But he said to me, “My grace is sufficient for you, for my power is made perfect in weakness.” Therefore, I will boast all the more gladly about my weaknesses, so that Christ’s power may rest on me. (2 Corinthians 12:9)
We traveled to Scotland and saw this Scottish mist hanging over Loch Ness. In the foreground, and to your right, was an old Scottish castle.
Imagine trying to gather that Scottish mist and build a new castle out of it. That’s what it’s like to try to use what is inside of ourselves to build up our own faith.
During a podcast on Ephesians 1, Bryan Chapell said some powerful things about how faith can increase. He explained how futile it is to try to conjure faith on our own when our faith is suffering a blockage.
How does blocked faith get released? We start by thinking that it’s mainly our responsibility. If only we could figure out what kind of thing inside of us needs to change. But – here’s the secret – we are in desperate need of something outside of us.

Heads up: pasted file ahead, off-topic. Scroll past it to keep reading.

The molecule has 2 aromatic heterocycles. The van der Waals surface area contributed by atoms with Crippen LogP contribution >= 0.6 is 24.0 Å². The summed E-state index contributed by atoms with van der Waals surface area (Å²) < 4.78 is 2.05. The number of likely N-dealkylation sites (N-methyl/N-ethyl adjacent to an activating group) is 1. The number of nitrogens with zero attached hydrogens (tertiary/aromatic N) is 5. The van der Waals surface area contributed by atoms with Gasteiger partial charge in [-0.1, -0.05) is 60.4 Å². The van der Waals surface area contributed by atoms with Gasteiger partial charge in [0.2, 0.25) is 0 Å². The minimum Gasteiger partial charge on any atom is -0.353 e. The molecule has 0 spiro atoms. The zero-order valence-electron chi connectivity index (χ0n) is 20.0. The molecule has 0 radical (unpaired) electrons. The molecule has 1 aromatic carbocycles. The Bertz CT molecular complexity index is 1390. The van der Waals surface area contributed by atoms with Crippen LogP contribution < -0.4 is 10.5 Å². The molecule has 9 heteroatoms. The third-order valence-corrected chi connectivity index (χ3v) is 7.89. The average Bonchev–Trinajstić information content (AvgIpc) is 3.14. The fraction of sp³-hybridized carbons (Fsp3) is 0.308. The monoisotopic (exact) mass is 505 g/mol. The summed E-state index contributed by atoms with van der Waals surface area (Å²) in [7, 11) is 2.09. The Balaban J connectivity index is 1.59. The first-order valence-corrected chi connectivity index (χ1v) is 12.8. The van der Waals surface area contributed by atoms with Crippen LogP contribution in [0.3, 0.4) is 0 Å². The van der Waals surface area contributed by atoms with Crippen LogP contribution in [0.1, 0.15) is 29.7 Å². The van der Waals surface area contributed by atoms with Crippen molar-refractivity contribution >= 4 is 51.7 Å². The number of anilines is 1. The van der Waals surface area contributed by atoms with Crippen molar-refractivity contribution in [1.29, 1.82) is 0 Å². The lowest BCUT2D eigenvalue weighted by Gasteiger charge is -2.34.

Think of a stream that until very recently has been blockaded by a beaver dam. If I were downstream from the dam while it was blocked I would be quite dry. If I tried to dig a deeper channel on that side of the dam it would do no good.
Yet, just upstream is a huge reserve.
What is the remedy? I need someone to come and bust open the dam.………Look at the picture below: someone has exploded some breeches in the dam!
See the sluices of water coming through now? This is a picture of what happens when there is a grace breakthrough in our lives.
It symbolizes how we are ineffective unless God does something to fix the problem. God, acting by grace, opens a channel of grace into the foundation of our hearts. That’s not faith we build up– instead we say “I can’t do it! You have to do it!”
A bad circumstance? A trial? Something happens that makes no sense? A common reaction: “If I am strong enough, then I can bear it.” Not true! I need to see God’s power.
Once we have our grace breakthrough, we might think that grace and faith means God must fix the circumstance. Sometimes he does. But even more important is what our response is, how we react even if God does not fix the circumstance. So, a huge paradox of increased faith is that I see my own insufficiency —- and once I see that I get filled up with even more grace! Then I appreciate more deeply how his grace is sufficient for me.